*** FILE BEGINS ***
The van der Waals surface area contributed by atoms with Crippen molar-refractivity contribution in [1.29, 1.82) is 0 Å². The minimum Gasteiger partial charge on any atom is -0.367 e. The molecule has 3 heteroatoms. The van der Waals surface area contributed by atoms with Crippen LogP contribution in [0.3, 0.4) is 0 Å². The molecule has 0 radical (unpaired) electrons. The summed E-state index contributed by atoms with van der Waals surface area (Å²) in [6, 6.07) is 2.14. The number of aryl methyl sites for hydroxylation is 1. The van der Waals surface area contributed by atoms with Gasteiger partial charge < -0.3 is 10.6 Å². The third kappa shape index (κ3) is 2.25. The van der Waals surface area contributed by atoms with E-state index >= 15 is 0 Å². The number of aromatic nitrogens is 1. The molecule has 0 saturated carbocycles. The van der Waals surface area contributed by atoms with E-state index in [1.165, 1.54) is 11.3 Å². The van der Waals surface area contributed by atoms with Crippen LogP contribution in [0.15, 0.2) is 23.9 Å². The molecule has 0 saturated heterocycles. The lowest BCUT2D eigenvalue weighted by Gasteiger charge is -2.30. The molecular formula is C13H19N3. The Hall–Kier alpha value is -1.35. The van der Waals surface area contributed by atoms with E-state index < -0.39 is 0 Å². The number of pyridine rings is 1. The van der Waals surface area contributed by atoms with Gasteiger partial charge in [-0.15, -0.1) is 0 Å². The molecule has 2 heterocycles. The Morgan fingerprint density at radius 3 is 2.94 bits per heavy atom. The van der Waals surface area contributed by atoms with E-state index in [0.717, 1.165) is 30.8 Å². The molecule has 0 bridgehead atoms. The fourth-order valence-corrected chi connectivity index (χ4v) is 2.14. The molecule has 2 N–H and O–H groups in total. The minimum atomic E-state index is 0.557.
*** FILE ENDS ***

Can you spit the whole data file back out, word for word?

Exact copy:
The van der Waals surface area contributed by atoms with Crippen molar-refractivity contribution in [1.29, 1.82) is 0 Å². The minimum Gasteiger partial charge on any atom is -0.367 e. The molecule has 3 heteroatoms. The van der Waals surface area contributed by atoms with Crippen LogP contribution in [0.3, 0.4) is 0 Å². The molecule has 0 radical (unpaired) electrons. The summed E-state index contributed by atoms with van der Waals surface area (Å²) in [6, 6.07) is 2.14. The number of aryl methyl sites for hydroxylation is 1. The van der Waals surface area contributed by atoms with Gasteiger partial charge < -0.3 is 10.6 Å². The third kappa shape index (κ3) is 2.25. The van der Waals surface area contributed by atoms with E-state index >= 15 is 0 Å². The number of aromatic nitrogens is 1. The molecule has 0 saturated carbocycles. The van der Waals surface area contributed by atoms with E-state index in [1.165, 1.54) is 11.3 Å². The van der Waals surface area contributed by atoms with Crippen LogP contribution in [0.15, 0.2) is 23.9 Å². The molecule has 0 saturated heterocycles. The lowest BCUT2D eigenvalue weighted by Gasteiger charge is -2.30. The molecular formula is C13H19N3. The Hall–Kier alpha value is -1.35. The van der Waals surface area contributed by atoms with E-state index < -0.39 is 0 Å². The number of pyridine rings is 1. The van der Waals surface area contributed by atoms with Gasteiger partial charge in [-0.15, -0.1) is 0 Å². The molecule has 2 heterocycles. The Morgan fingerprint density at radius 3 is 2.94 bits per heavy atom. The van der Waals surface area contributed by atoms with E-state index in [0.717, 1.165) is 30.8 Å². The molecule has 0 bridgehead atoms. The fourth-order valence-corrected chi connectivity index (χ4v) is 2.14. The molecule has 2 N–H and O–H groups in total. The minimum atomic E-state index is 0.557.